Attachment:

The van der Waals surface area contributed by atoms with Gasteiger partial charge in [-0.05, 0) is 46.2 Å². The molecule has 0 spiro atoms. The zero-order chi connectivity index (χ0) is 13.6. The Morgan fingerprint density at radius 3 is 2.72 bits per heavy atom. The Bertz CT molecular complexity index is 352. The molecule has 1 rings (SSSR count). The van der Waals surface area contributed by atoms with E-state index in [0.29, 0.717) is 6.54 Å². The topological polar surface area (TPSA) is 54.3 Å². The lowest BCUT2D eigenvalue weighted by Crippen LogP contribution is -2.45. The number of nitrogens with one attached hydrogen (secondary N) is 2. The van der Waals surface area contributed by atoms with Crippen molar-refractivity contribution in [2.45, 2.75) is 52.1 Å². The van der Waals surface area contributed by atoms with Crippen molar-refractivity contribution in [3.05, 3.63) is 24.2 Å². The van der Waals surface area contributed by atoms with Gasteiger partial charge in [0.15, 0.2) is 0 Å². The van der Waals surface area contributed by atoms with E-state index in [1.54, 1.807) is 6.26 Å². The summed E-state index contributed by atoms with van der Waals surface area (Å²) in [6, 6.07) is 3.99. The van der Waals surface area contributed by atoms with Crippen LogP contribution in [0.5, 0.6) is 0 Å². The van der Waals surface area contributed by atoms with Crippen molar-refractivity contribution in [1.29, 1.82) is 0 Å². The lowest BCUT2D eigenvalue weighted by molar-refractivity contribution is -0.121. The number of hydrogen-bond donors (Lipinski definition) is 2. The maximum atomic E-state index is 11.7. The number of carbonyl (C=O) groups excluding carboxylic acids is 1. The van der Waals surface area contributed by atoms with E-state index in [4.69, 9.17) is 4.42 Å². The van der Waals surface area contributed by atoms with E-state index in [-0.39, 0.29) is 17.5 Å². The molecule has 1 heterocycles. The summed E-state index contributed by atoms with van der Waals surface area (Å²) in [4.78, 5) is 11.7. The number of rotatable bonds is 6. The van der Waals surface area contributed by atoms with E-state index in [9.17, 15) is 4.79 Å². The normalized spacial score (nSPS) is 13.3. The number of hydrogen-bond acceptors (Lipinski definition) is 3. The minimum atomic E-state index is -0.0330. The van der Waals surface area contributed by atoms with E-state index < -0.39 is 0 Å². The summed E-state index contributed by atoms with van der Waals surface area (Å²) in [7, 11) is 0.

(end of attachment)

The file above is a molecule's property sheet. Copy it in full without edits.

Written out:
The van der Waals surface area contributed by atoms with Gasteiger partial charge in [-0.05, 0) is 46.2 Å². The molecule has 0 spiro atoms. The zero-order chi connectivity index (χ0) is 13.6. The Morgan fingerprint density at radius 3 is 2.72 bits per heavy atom. The Bertz CT molecular complexity index is 352. The molecule has 1 rings (SSSR count). The van der Waals surface area contributed by atoms with E-state index in [0.29, 0.717) is 6.54 Å². The topological polar surface area (TPSA) is 54.3 Å². The lowest BCUT2D eigenvalue weighted by Crippen LogP contribution is -2.45. The number of nitrogens with one attached hydrogen (secondary N) is 2. The van der Waals surface area contributed by atoms with Crippen molar-refractivity contribution in [2.45, 2.75) is 52.1 Å². The van der Waals surface area contributed by atoms with Crippen molar-refractivity contribution in [3.05, 3.63) is 24.2 Å². The van der Waals surface area contributed by atoms with Gasteiger partial charge in [0.15, 0.2) is 0 Å². The van der Waals surface area contributed by atoms with E-state index in [1.54, 1.807) is 6.26 Å². The summed E-state index contributed by atoms with van der Waals surface area (Å²) in [6, 6.07) is 3.99. The van der Waals surface area contributed by atoms with Crippen LogP contribution in [0.5, 0.6) is 0 Å². The van der Waals surface area contributed by atoms with Crippen molar-refractivity contribution in [1.29, 1.82) is 0 Å². The lowest BCUT2D eigenvalue weighted by molar-refractivity contribution is -0.121. The number of hydrogen-bond donors (Lipinski definition) is 2. The maximum atomic E-state index is 11.7. The number of carbonyl (C=O) groups excluding carboxylic acids is 1. The van der Waals surface area contributed by atoms with E-state index in [4.69, 9.17) is 4.42 Å². The van der Waals surface area contributed by atoms with E-state index in [-0.39, 0.29) is 17.5 Å². The molecule has 1 heterocycles. The summed E-state index contributed by atoms with van der Waals surface area (Å²) in [4.78, 5) is 11.7. The number of rotatable bonds is 6. The van der Waals surface area contributed by atoms with E-state index in [9.17, 15) is 4.79 Å². The normalized spacial score (nSPS) is 13.3. The number of hydrogen-bond acceptors (Lipinski definition) is 3. The minimum atomic E-state index is -0.0330. The van der Waals surface area contributed by atoms with E-state index < -0.39 is 0 Å². The summed E-state index contributed by atoms with van der Waals surface area (Å²) in [7, 11) is 0.